Mudcat Café message #3199455 The Mudcat Café TM
Thread #139416   Message #3199455
Posted By: Sawzaw
01-Aug-11 - 01:17 AM
Thread Name: BS: The Tea Party- New & Improved Thread...
Subject: RE: BS: The Tea Party- New & Improved Thread...
"Obama ain't up to jackshit."

The Mudcat awakening begins.

I wouldn't have put it so bluntly but I think that although Obama is a good guy and is well intentioned, He is a week leader and cannot change things in Washington, cannot prevent lobbyist influence and cannot curtail pork barrel spending.

All this demonizing of the Tea Party is a diversionary tactic.

I agree with Obama on some things. I am not one of those people that have to demonize everything a particular paerson syas and does out of loyalty to some ideology or agenda.

For instance he was speaking on TV and talking to parents, telling them they have to participate in their childrens schooling. Who can argue with that?

I agree with his views on racism. He is definitely not racist.

He wants to lower the cost of health care and make it affordable for more people. Who could possibly against that? However the health care bill, written by lobbyists, is raising the cost of health care.

Up 7.3%, or $1,319 from last year

NEW YORK (CNNMoney) -- Health care costs for a family of four rose again in 2011, with employees paying a much larger share of the rising expenses, according to a new industry report Wednesday.

American families who are insured through their jobs average health care costs of $19,393 this year, up 7.3%, or $1,319 from last year, according to independent actuarial and health care consulting firm Milliman Inc.
More significantly, employers are making workers shoulder an even bigger share of total health care expenses. Of the $1,319 annual increase, workers' out-of-pocket costs this year rose 9.2%. That was more than the 6.6% increase the prior year.

Payroll deductions for insurance coverage rose 9.3% this year, also more than the year before. However, employers' share of workers' health care costs fell 6% in 2010, compared to 8% the year prior. Of the $19,393 overall annual cost, employees' share is inching closer to 50%, said Lorraine Mayne, principal and consulting actuary with Milliman. "Employees are paying $8,000 of the $19,000. That's a decent amount much larger than other areas of consumer spending," said Mayne.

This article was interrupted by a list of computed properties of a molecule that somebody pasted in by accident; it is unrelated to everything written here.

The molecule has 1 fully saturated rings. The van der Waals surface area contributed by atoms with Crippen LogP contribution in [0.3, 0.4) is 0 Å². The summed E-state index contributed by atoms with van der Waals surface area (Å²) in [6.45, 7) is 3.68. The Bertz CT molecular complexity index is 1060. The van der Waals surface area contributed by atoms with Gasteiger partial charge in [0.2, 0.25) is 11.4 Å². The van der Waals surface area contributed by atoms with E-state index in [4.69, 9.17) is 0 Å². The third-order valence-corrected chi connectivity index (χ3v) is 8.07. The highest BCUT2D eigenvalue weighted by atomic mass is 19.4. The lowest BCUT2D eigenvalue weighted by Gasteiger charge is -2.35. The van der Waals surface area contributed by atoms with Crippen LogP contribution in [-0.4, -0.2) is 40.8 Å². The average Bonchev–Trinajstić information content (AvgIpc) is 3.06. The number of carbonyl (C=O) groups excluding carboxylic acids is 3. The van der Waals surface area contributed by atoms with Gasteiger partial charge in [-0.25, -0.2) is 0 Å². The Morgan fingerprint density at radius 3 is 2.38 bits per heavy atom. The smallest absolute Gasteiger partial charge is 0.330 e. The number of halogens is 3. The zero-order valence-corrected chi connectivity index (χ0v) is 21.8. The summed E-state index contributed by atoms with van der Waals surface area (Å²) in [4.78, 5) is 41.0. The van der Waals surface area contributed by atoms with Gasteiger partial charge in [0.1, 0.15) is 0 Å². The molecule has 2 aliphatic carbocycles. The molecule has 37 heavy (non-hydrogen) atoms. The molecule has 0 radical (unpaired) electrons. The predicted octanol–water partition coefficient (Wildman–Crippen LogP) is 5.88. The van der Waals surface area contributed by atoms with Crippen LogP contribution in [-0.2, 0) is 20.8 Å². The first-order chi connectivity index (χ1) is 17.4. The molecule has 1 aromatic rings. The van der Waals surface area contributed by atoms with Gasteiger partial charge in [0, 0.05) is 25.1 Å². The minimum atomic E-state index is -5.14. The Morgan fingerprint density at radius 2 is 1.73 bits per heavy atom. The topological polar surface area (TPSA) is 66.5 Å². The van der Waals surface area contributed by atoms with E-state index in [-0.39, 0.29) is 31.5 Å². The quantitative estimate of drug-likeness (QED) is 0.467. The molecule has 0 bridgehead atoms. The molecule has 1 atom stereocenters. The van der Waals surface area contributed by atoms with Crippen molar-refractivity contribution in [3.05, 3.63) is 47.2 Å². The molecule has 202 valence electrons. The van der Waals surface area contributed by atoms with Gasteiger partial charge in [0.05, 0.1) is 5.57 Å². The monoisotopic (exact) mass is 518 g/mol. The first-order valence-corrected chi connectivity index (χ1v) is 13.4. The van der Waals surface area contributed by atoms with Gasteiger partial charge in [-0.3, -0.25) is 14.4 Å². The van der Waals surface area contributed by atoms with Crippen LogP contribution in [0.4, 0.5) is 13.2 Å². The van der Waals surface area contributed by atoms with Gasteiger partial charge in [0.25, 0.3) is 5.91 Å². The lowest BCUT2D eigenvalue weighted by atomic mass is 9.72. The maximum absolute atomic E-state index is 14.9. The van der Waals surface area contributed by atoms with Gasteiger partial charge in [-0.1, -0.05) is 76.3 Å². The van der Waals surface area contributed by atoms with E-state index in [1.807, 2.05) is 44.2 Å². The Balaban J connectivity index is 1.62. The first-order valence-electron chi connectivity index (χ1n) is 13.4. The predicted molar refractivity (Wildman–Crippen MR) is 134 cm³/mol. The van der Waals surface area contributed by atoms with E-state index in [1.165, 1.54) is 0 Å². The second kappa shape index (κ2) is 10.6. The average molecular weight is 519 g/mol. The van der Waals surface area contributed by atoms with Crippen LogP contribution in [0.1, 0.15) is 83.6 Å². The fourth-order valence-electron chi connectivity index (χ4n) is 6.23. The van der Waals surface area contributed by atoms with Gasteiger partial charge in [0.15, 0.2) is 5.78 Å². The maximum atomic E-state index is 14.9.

"What we've observed in the past few years is employers have increasingly been offering health plans with higher deductibles and co-insurance, co-payment limits," she said.

Health care's hidden costs: $363 billion

Companies are doing this in order to control their own costs and to force workers to use medical care more selectively, she said. health reform so far has had very limited impact on curtailing these costs, said Mayne. While reform's new provisions such as eliminating lifetime benefit limits and removing copays on preventive care have changed rules for who pays for cost of care, they haven't made any impact on the total costs of care, she said.

The report showed that physician costs represent 33% of a family's overall health cost. Elsewhere, hospital inpatient costs account for 31%, out patient costs 17% and pharmacy costs 15% and other expenses such as for medical equipment about 4%.

Milliman also looked at 14 cities across the United States where health care expenses are substantially higher than the national average. Among them, Miami, New York City, Chicago and Boston ranked as the top four where health care costs for an insured family of four is more than 100% higher than the national average of $19,393. But those same costs in Phoenix, Atlanta, and Seattle are under $19,000, the report said.